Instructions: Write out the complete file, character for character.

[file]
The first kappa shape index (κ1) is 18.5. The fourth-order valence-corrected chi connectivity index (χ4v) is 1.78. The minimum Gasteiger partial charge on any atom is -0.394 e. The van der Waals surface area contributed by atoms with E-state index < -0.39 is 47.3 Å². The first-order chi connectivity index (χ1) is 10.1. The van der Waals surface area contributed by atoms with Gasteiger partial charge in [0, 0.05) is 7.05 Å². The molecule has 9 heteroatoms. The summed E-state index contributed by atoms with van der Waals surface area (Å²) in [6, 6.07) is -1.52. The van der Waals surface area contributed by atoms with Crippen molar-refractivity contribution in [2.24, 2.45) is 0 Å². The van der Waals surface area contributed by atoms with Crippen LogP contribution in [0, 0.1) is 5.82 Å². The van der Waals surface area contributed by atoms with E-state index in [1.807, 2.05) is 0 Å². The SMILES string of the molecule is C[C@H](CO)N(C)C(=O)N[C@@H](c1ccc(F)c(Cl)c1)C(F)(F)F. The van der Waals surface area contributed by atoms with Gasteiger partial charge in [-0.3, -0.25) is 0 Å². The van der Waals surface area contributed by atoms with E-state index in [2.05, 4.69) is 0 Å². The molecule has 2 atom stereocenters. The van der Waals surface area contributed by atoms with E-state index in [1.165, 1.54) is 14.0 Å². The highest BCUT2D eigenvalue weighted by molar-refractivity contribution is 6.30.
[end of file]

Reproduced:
The first kappa shape index (κ1) is 18.5. The fourth-order valence-corrected chi connectivity index (χ4v) is 1.78. The minimum Gasteiger partial charge on any atom is -0.394 e. The van der Waals surface area contributed by atoms with E-state index < -0.39 is 47.3 Å². The first-order chi connectivity index (χ1) is 10.1. The van der Waals surface area contributed by atoms with Gasteiger partial charge in [0, 0.05) is 7.05 Å². The molecule has 9 heteroatoms. The summed E-state index contributed by atoms with van der Waals surface area (Å²) in [6, 6.07) is -1.52. The van der Waals surface area contributed by atoms with Crippen molar-refractivity contribution in [2.24, 2.45) is 0 Å². The van der Waals surface area contributed by atoms with Crippen LogP contribution in [0, 0.1) is 5.82 Å². The van der Waals surface area contributed by atoms with E-state index in [1.807, 2.05) is 0 Å². The SMILES string of the molecule is C[C@H](CO)N(C)C(=O)N[C@@H](c1ccc(F)c(Cl)c1)C(F)(F)F. The van der Waals surface area contributed by atoms with Gasteiger partial charge in [-0.3, -0.25) is 0 Å². The van der Waals surface area contributed by atoms with E-state index in [2.05, 4.69) is 0 Å². The molecule has 2 atom stereocenters. The van der Waals surface area contributed by atoms with E-state index in [1.165, 1.54) is 14.0 Å². The highest BCUT2D eigenvalue weighted by molar-refractivity contribution is 6.30.